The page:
'Green Book': The True Story Behind the Book and Film

Jazz, race, and an unlikely friendship inspire the new film about navigating Jim Crow America.

Courtesy of Smithsonian.com

It was well after dark on a Saturday night in January 1963 when the Don Shirley Trio took the stage in Manitowoc, Wisconsin. The program of show tunes, jazz and classical music, the local paper reported, was “brilliant and exciting and warmly received by the large crowd.” But its famed leader and pianist, Don Shirley, who was black, knew his welcome was conditional. A hateful sign stood at Manitowoc’s city limits: “N-----, don’t let the sun go down on you in our town.”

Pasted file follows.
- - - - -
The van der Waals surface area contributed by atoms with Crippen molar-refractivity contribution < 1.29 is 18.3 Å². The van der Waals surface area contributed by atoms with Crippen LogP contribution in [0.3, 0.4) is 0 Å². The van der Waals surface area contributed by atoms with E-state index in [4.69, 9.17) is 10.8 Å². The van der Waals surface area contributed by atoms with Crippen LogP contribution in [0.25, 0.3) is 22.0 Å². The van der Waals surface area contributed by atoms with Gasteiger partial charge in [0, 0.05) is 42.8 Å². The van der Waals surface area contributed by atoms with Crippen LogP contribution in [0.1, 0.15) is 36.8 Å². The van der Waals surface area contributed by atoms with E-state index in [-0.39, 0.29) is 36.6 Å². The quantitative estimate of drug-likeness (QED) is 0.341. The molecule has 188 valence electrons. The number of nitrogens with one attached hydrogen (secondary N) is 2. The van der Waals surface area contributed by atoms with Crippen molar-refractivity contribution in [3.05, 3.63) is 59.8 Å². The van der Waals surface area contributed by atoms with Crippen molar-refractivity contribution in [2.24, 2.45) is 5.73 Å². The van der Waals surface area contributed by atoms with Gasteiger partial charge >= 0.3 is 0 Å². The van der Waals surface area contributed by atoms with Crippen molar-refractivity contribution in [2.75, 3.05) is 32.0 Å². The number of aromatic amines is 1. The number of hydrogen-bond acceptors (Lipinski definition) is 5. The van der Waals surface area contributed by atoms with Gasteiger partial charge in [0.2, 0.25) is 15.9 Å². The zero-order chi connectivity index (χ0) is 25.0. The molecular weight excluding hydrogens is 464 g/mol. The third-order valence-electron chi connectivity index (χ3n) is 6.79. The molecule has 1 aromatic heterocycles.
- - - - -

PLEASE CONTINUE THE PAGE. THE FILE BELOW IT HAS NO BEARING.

When the trio set out on another tour later that year, Shirley hired a white driver, a gregarious Italian-American bouncer known as Tony Lip, to handle problems that might arise in the “sundown towns” of the North and the Jim Crow-era South. “My father said it was almost on a daily basis they would get stopped, because a white man was driving a black man,” recalls Lip’s son Nick Vallelonga, who has turned their journey into Green Book, a new film garnering Oscar buzz.

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